Horse Health is Sponsored By: Cornerstone Equine Veterinary Services
Eye injuries are always a red alert emergency. Horses have nearly 360° vision because of the build and location of their eyes. But because horses’ eyes protrude from bony orbits, they are more susceptible to injury, i.e., bumping into objects or things can fly into their eyes.
Corneal injuries are the most common eye injury we see. Since we live in the Mississippi River Valley, fungal infections are always a risk. Depending on the severity of the injury to the cornea and the bacteria or fungus involved, damage to the eye can be rapid and potentially catastrophic.
It is very important to observe your horse’s eyes every day. Look from the front to check the angle of the lash line; sometimes a horse will barely squint and the eyelash line is tilted down, which can indicate eye pain. Superficial injuries to the cornea are actually much more painful than deep injuries because there is more nerve supply in the superficial layers.
Occasionally a horse bumps their head like we do. If there is some eyelid swelling, a dose of Banamine is given and, usually, they are good. However, anytime your horse’s eye looks abnormal, call your veterinarian. Hopefully, the eye injury can be treated on the farm, but in some cases, horses may need to come to the clinic to receive around-the-clock medication through an eyelid catheter known as a subpalpebral lavage kit (SPL). In other cases, we have to debride, or remove, part of the damaged cornea or inject the cornea with concentrated medication if there is a stromal abscess or infection deep in the corneal tissue. The worst-case scenario is removing the eye. This is why it is so critically important that eye injuries be caught early and treatment be started quickly. We’ve had at least one to three eye cases in the clinic every day for the past four months. Eye injuries are extremely common and definitely something to watch out for.
Veterinarians at Tennessee Equine Hospital West (Eads, Tenn.) also recommend seeing your veterinarian as soon as possible for any eye issues. “Swollen eyes - it’s the season! Is it allergies? Is it an injury? Inflammation from irritation or disease? Different medications are needed for different issues, so if your horse presents with a swollen eye, or is continually squinting, or has persistent tearing, give your veterinarian a call and get it checked out right away.”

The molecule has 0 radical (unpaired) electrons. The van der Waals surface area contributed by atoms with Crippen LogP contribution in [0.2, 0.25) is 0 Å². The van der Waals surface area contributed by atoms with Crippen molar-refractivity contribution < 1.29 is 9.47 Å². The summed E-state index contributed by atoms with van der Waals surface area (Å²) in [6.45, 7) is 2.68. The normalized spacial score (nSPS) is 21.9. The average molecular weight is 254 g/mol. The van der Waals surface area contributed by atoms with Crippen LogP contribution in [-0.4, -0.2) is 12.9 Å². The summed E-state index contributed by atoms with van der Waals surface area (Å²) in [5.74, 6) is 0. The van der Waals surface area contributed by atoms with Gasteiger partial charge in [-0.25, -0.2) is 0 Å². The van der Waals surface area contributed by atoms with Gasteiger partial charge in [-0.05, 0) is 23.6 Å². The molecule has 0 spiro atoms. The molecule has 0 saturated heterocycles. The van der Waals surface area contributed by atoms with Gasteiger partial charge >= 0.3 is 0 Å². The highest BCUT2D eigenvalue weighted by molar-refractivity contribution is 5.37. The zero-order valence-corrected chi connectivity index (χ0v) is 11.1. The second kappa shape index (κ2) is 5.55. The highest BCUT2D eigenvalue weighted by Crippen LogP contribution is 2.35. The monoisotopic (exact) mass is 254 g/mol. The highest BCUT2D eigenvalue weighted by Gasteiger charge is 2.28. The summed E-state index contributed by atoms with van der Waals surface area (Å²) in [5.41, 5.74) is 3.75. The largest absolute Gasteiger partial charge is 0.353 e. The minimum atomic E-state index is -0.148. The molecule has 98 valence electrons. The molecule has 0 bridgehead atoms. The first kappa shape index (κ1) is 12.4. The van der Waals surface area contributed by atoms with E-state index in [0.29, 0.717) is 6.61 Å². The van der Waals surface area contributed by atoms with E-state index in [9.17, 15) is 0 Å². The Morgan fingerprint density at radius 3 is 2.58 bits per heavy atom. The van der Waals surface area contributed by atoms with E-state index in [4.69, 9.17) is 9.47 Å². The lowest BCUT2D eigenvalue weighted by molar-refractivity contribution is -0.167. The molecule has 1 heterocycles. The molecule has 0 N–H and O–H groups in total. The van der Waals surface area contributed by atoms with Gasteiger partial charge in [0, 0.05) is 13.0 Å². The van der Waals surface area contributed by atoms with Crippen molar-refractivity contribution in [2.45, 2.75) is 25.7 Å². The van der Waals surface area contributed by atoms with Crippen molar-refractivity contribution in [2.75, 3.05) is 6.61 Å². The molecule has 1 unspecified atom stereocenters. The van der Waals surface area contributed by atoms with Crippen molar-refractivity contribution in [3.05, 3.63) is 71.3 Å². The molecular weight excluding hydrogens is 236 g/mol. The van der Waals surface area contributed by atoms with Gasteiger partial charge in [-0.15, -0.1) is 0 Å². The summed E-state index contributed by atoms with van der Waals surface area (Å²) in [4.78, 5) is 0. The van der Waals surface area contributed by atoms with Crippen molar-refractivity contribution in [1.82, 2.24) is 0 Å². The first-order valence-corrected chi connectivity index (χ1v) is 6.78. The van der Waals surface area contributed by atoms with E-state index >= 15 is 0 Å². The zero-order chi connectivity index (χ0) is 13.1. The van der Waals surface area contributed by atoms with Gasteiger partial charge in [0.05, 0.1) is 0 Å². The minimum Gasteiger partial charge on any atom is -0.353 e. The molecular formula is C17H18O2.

Brett Robinson, DVM writes about Common Equine Eye Conditions for the American Association of Equine Practitioners (AAEP). He says, “Horses are particularly vulnerable to ocular trauma because their eyes are large and positioned on the sides of the head.” He stresses the “importance of early recognition and appropriate treatment.”
“Corneal ulcers are one of the most common eye conditions caused by trauma. The cornea is a transparent membrane in the front of the eye. Fluorescein stain dye adheres to and enables the veterinarian to identify defects there. Corneal pathology (disease or damage) generally results in opacity, and various color changes can accompany this process. Other signs include squinting, eyelid swelling, and discharge. Corneal ulcer treatment and prognosis depend on the defect’s depth.
“Eyelid lacerations are also common results of trauma. The classic case is an avulsion (tearing) that occurs when the horse ‘catches’ the eyelid on a sharp object. After examining for concurrent eye damage, the veterinarian usually sedates the horse, administers local anesthesia, prepares the skin, and repairs the laceration. Aftercare typically involves systemic anti-inflammatories and antibiotics.
“Another common eye issue is conjunctivitis. The conjunctiva is the mucous membrane covering the inside of the eyelids and white part of the eye. Clinical signs of conjunctivitis include ocular discharge, redness, and swelling of these tissues. Causes include allergies and insect hypersensitivity, which veterinarians can treat with anti-inflammatories, antihistamines, and environmental modifications.
“Uveitis is an inflammatory condition of the middle layer of the eye. Complications associated with uveitis are the number one cause of blindness in horses worldwide. Uveitis is categorized as acute or chronic/recurrent. Veterinarians base their initial diagnosis on clinical signs of squinting, ocular discharge, corneal edema (swelling), blood or pus in the anterior (front) chamber, and miosis (small pupil), among others. Veterinarians consider uveitis to be immune-mediated with multiple causes, both infectious (Leptospirosis, Streptococcus, equine influenza, and equine herpesvirus) and noninfectious (trauma or tumors). Sometimes, veterinarians cannot identify a cause and must treat the eye symptomatically. Most horses with the acute form initially respond well to symptomatic treatment, but the long-term prognosis might be guarded because of recurrence, and each inflammatory episode causes further eye damage.
“If you suspect an issue with your horse’s eye, early detection and veterinary attention will help ensure the best possible outcome.”